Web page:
Roubaix is particularly taxing on riders and equipment. But you’d be surprised to see how much is cleaned up, checked thoroughly and put away until the next season’s classics. Handbuilt wheels are a big investment for pro teams these days because they aren’t mass-produced. They will be re-used season after season, sometimes with the same tires even (after a fresh layer of glue). If you look closely at photos, you might see hubs that aren’t currently produced.

Frames are re-used as well. In some cases these bikes are ridden only three times in a season; Flanders if a rider wants to get on the bike early, Roubaix reconnaissance and Roubaix itself. Unless the frame is obviously broken in a crash, it is saved as a spare for next year.

Cables, chain, bartape and brake pads are the exceptions. They’ll be pulled off and replaced.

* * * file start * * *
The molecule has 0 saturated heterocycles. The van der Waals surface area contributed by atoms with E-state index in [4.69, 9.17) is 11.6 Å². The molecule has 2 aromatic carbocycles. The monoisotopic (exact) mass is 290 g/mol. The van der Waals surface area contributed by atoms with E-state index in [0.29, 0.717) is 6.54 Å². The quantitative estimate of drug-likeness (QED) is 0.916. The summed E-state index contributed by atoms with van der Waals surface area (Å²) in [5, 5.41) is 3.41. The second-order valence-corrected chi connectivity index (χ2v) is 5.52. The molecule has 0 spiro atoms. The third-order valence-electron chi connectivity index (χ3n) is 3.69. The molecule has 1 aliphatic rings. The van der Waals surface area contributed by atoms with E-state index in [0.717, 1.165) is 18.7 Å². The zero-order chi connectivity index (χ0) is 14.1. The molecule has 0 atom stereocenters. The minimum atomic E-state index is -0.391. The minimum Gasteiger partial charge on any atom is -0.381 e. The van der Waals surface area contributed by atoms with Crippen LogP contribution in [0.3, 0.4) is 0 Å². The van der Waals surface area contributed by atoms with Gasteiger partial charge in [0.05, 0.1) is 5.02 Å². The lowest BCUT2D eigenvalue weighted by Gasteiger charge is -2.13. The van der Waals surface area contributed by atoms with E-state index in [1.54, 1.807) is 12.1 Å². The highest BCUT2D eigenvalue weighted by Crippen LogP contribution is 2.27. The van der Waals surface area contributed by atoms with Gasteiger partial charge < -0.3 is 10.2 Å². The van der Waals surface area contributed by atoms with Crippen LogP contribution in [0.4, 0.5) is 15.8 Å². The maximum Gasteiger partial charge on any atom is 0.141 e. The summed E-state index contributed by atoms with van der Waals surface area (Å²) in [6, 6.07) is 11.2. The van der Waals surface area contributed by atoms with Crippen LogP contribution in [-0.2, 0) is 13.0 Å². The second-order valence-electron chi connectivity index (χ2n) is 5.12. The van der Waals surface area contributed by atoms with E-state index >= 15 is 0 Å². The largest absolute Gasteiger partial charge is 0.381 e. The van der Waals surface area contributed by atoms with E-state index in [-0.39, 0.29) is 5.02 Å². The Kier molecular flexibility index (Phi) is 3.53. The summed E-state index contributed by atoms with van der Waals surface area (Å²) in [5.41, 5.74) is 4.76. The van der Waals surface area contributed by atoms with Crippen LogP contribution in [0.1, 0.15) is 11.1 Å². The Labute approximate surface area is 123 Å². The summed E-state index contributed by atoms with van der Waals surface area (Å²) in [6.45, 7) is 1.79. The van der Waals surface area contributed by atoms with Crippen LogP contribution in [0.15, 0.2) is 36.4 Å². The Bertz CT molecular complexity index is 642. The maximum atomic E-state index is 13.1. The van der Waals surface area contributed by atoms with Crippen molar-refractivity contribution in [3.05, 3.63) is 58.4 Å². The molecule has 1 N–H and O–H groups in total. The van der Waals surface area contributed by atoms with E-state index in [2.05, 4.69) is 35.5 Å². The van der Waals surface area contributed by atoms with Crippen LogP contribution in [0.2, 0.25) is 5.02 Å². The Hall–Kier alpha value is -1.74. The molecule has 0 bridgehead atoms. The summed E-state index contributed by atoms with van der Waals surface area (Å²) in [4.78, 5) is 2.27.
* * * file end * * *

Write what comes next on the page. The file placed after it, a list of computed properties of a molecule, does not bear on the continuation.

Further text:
Nick,
Often a rider will hit the pavement in a pile-up only to remount his carbon bike and continue on his way after only a cursory assessment of his bike. Do you consider this to be dangerous? More to the point: after a previously crashed bike makes its way into your hands, would you discard the frame regardless of appearances or carefully examine every single centimeter and continue to use it if it passes inspection? -Geoffrey Brown

Geoffrey,
It’s true that carbon and big impact are not the best of friends. If you jump back on your bike after a crash, you are taking the small risk of riding a potentially broken frame. But then you lined up in a race, so you’re used to some risk. When I’m in the team car, if there is any doubt about the safety of a bike, we give the rider a spare. It’s safer and it’s faster than waiting for it to show up later in the race and require a second stop.